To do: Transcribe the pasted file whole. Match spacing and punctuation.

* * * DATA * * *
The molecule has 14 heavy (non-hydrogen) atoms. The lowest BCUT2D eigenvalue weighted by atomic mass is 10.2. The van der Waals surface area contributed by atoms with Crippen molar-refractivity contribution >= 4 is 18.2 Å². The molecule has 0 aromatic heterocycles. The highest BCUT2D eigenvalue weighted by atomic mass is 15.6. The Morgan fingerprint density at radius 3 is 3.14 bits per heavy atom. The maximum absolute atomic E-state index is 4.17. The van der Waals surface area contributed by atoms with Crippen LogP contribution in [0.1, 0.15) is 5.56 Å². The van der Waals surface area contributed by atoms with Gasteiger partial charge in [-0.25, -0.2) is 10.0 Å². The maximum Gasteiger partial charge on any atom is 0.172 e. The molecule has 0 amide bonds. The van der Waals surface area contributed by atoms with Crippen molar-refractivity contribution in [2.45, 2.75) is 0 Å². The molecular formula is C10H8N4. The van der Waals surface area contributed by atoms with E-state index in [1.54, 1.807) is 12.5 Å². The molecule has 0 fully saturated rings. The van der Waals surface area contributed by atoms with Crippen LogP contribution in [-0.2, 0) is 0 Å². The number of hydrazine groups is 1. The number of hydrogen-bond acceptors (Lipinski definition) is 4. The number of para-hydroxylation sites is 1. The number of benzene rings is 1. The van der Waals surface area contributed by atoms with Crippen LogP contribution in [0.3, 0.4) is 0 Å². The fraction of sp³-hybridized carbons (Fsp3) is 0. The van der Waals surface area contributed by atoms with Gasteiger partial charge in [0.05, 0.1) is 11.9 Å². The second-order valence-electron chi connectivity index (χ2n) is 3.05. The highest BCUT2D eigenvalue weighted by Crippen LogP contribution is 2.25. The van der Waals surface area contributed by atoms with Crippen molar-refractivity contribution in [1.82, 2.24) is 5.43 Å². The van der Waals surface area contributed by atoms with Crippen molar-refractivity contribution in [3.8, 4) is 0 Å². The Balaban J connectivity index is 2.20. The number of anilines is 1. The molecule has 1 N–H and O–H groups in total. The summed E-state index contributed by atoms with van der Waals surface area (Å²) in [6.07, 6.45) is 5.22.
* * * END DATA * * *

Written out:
The molecule has 14 heavy (non-hydrogen) atoms. The lowest BCUT2D eigenvalue weighted by atomic mass is 10.2. The van der Waals surface area contributed by atoms with Crippen molar-refractivity contribution >= 4 is 18.2 Å². The molecule has 0 aromatic heterocycles. The highest BCUT2D eigenvalue weighted by atomic mass is 15.6. The Morgan fingerprint density at radius 3 is 3.14 bits per heavy atom. The maximum absolute atomic E-state index is 4.17. The van der Waals surface area contributed by atoms with Crippen LogP contribution in [0.1, 0.15) is 5.56 Å². The van der Waals surface area contributed by atoms with Gasteiger partial charge in [-0.25, -0.2) is 10.0 Å². The maximum Gasteiger partial charge on any atom is 0.172 e. The molecule has 0 amide bonds. The van der Waals surface area contributed by atoms with Crippen molar-refractivity contribution in [2.45, 2.75) is 0 Å². The molecular formula is C10H8N4. The van der Waals surface area contributed by atoms with E-state index in [1.54, 1.807) is 12.5 Å². The molecule has 0 fully saturated rings. The van der Waals surface area contributed by atoms with Crippen LogP contribution in [-0.2, 0) is 0 Å². The number of hydrazine groups is 1. The number of hydrogen-bond acceptors (Lipinski definition) is 4. The number of para-hydroxylation sites is 1. The number of benzene rings is 1. The van der Waals surface area contributed by atoms with Crippen LogP contribution in [0.3, 0.4) is 0 Å². The fraction of sp³-hybridized carbons (Fsp3) is 0. The van der Waals surface area contributed by atoms with Gasteiger partial charge in [0.05, 0.1) is 11.9 Å². The second-order valence-electron chi connectivity index (χ2n) is 3.05. The highest BCUT2D eigenvalue weighted by Crippen LogP contribution is 2.25. The van der Waals surface area contributed by atoms with Crippen molar-refractivity contribution in [1.82, 2.24) is 5.43 Å². The van der Waals surface area contributed by atoms with Crippen molar-refractivity contribution in [3.8, 4) is 0 Å². The Balaban J connectivity index is 2.20. The number of anilines is 1. The molecule has 1 N–H and O–H groups in total. The summed E-state index contributed by atoms with van der Waals surface area (Å²) in [6.07, 6.45) is 5.22.